By Matthew Daly ASSOCIATED PRESS
Democrats have been trying for more than a year to pass a plan that charges power plants and other large polluters for their heat-trapping carbon emissions, which contribute to global warming. The House voted 219-212 last year for a “cap-and-trade” plan featuring economic incentives to reduce heat-trapping gases from power plants, vehicles and other sources.
Republicans slammed the bill as a “national energy tax” and jobs-killer, arguing that the costs would be passed on to consumers in the form of higher electricity bills and fuel costs that would lead more manufacturers to take their factories offshore. Moderate House Democrats who voted for the bill, particularly freshmen from Republican-leaning districts, are among the GOP‘s top takeover targets in the November election.
In recent weeks, Senate Democrats floated a more modest approach that would limit the carbon tax to the electricity sector. That plan, which drew support from the White House and words of encouragement from Republican Sen. Olympia J. Snowe of Maine, was never formally proposed. But it, too, failed to attract the 60 votes needed to advance it in the 100-member Senate.
Instead, Mr. Reid and other Democrats said they would focus on a narrower bill that responds to the oil spill in the Gulf of Mexico and improves energy efficiency.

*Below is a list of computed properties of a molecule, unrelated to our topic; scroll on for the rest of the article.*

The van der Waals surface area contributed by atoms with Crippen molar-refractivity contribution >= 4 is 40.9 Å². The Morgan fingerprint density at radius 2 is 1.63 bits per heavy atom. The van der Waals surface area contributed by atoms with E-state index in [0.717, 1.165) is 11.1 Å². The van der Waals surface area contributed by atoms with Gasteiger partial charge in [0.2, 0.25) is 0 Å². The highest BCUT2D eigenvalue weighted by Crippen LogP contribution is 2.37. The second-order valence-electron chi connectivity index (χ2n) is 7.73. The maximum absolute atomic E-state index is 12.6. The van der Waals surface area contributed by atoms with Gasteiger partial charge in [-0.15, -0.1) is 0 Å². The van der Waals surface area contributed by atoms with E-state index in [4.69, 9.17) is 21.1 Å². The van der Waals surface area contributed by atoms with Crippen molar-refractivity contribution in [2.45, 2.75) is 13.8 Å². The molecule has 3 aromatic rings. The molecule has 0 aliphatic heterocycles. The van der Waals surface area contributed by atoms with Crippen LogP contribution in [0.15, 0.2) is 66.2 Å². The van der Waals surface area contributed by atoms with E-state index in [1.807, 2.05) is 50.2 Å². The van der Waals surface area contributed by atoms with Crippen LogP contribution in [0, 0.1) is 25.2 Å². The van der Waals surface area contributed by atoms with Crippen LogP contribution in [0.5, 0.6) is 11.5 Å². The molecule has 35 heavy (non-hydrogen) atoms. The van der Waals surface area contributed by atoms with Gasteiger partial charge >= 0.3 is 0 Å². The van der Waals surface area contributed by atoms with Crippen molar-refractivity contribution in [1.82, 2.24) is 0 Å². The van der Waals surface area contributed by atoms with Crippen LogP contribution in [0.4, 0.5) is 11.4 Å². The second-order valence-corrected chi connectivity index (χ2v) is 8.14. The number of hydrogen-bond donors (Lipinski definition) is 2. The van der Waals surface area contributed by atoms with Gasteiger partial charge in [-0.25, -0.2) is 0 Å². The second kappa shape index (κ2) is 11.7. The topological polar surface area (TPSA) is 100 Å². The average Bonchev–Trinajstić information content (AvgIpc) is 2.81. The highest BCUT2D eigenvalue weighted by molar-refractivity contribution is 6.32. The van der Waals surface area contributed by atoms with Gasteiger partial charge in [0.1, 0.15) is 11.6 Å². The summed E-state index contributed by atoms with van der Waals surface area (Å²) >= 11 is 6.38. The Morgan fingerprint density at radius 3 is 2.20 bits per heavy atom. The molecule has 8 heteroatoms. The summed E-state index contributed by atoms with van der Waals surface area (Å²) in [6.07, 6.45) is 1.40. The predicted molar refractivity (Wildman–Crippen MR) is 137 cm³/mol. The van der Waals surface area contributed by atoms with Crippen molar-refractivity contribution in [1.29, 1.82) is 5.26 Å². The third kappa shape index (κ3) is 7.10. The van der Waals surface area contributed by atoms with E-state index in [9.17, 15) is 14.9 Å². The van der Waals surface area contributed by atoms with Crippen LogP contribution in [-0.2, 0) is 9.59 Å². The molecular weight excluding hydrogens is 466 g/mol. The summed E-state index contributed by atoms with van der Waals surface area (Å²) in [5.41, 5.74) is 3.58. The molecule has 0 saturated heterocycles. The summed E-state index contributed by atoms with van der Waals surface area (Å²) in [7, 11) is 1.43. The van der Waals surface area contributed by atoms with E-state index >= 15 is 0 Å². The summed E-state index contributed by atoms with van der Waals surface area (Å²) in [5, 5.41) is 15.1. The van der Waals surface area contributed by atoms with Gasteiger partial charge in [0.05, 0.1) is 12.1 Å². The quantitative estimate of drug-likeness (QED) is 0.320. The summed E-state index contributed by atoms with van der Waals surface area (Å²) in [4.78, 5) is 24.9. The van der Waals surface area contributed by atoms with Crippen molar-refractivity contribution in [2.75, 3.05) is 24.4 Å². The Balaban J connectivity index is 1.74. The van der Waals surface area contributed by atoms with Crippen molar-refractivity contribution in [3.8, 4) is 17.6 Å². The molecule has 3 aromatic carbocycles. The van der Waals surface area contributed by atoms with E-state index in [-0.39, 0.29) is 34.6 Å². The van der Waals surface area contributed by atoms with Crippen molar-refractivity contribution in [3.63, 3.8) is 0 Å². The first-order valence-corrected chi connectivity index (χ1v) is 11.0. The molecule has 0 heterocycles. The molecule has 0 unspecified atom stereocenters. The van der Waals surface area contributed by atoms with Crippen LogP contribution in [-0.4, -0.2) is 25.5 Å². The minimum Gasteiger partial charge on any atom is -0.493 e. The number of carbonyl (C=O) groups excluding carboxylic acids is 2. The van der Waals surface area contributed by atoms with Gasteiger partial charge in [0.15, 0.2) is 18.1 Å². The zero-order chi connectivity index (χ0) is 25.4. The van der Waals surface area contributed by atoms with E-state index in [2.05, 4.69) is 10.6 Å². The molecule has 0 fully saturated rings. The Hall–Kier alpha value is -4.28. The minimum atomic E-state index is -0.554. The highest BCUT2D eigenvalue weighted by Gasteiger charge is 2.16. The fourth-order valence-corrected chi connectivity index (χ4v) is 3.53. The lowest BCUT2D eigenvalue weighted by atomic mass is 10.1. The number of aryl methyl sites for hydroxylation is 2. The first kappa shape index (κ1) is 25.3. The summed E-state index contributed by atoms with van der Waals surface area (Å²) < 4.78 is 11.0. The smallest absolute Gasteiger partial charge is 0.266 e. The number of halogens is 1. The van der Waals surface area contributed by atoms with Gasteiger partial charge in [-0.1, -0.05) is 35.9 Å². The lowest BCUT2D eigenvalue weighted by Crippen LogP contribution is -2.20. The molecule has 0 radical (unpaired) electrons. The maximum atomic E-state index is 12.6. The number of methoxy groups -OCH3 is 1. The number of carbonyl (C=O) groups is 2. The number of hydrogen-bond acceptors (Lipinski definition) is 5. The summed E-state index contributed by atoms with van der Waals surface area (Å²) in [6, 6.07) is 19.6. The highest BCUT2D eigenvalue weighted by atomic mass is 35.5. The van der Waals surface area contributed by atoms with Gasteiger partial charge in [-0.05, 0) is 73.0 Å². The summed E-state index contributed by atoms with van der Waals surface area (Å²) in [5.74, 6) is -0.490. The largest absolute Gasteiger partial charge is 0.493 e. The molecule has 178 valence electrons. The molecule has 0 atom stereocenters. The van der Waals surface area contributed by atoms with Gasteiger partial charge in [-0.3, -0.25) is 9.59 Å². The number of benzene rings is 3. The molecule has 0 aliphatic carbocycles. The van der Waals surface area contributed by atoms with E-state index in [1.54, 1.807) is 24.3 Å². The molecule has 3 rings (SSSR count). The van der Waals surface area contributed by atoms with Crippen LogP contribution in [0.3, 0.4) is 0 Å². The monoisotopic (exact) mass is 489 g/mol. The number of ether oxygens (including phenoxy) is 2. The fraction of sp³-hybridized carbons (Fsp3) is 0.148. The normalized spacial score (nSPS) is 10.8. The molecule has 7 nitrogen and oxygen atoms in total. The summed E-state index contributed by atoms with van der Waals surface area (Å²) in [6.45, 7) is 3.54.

“We’ve always known from Day One that to pass comprehensive energy reform you’ve got to have 60 votes,” Sen. John Kerry, Massachusetts Democrat, said at a Capitol Hill news conference with Mr. Reid and White House energy adviser Carol Browner. “As we stand here today, we don’t have one Republican vote.”
Sen. Lindsey Graham, South Carolina Republican, had been negotiating with Mr. Kerry and Sen. Joe Lieberman, Connecticut independent, for months, but Mr. Graham withdrew his support in May, saying it was impossible to pass the legislation because of disagreements over offshore drilling and efforts by Democratic leaders to focus on an immigration reform bill first.
Ms. Browner said Mr. Obama continues to support a comprehensive bill that includes a cap on carbon emissions but that the president supports Mr. Reid‘s decision to go forward with a narrower bill. For Mr. Obama, the effort to address energy policy and climate change ranked behind only overhauling the nation’s health care system and its financial regulations on his list of priorities coming into office.
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